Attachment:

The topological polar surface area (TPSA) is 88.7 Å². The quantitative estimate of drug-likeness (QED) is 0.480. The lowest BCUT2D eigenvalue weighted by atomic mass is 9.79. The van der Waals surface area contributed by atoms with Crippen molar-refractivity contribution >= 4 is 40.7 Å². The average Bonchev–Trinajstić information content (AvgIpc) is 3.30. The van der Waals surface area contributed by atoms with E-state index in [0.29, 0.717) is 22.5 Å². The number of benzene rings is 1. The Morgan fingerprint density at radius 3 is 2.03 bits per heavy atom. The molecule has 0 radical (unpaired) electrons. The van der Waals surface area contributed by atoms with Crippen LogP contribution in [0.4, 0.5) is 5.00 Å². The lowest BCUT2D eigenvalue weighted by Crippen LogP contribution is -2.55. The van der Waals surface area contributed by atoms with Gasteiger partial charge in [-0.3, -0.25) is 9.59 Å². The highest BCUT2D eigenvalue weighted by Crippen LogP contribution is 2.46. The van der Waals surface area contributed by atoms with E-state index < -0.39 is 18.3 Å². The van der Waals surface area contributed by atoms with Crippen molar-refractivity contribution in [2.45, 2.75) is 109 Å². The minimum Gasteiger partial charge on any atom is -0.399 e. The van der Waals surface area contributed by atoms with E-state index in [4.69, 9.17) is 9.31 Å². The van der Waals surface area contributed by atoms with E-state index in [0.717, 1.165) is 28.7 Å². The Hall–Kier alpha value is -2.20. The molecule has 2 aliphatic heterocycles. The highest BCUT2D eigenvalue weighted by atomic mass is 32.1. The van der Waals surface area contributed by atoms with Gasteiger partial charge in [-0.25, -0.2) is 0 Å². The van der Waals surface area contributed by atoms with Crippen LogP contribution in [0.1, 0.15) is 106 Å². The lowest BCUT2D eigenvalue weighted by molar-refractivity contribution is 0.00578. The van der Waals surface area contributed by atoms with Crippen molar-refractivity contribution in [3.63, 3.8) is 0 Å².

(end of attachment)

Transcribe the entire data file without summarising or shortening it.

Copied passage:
The topological polar surface area (TPSA) is 88.7 Å². The quantitative estimate of drug-likeness (QED) is 0.480. The lowest BCUT2D eigenvalue weighted by atomic mass is 9.79. The van der Waals surface area contributed by atoms with Crippen molar-refractivity contribution >= 4 is 40.7 Å². The average Bonchev–Trinajstić information content (AvgIpc) is 3.30. The van der Waals surface area contributed by atoms with E-state index in [0.29, 0.717) is 22.5 Å². The number of benzene rings is 1. The Morgan fingerprint density at radius 3 is 2.03 bits per heavy atom. The molecule has 0 radical (unpaired) electrons. The van der Waals surface area contributed by atoms with Crippen LogP contribution in [0.4, 0.5) is 5.00 Å². The lowest BCUT2D eigenvalue weighted by Crippen LogP contribution is -2.55. The van der Waals surface area contributed by atoms with Gasteiger partial charge in [-0.3, -0.25) is 9.59 Å². The highest BCUT2D eigenvalue weighted by Crippen LogP contribution is 2.46. The van der Waals surface area contributed by atoms with E-state index < -0.39 is 18.3 Å². The van der Waals surface area contributed by atoms with Crippen molar-refractivity contribution in [2.45, 2.75) is 109 Å². The minimum Gasteiger partial charge on any atom is -0.399 e. The van der Waals surface area contributed by atoms with E-state index in [4.69, 9.17) is 9.31 Å². The van der Waals surface area contributed by atoms with E-state index in [0.717, 1.165) is 28.7 Å². The Hall–Kier alpha value is -2.20. The molecule has 2 aliphatic heterocycles. The highest BCUT2D eigenvalue weighted by atomic mass is 32.1. The van der Waals surface area contributed by atoms with Gasteiger partial charge in [-0.25, -0.2) is 0 Å². The van der Waals surface area contributed by atoms with Crippen LogP contribution in [0.1, 0.15) is 106 Å². The lowest BCUT2D eigenvalue weighted by molar-refractivity contribution is 0.00578. The van der Waals surface area contributed by atoms with Crippen molar-refractivity contribution in [3.63, 3.8) is 0 Å².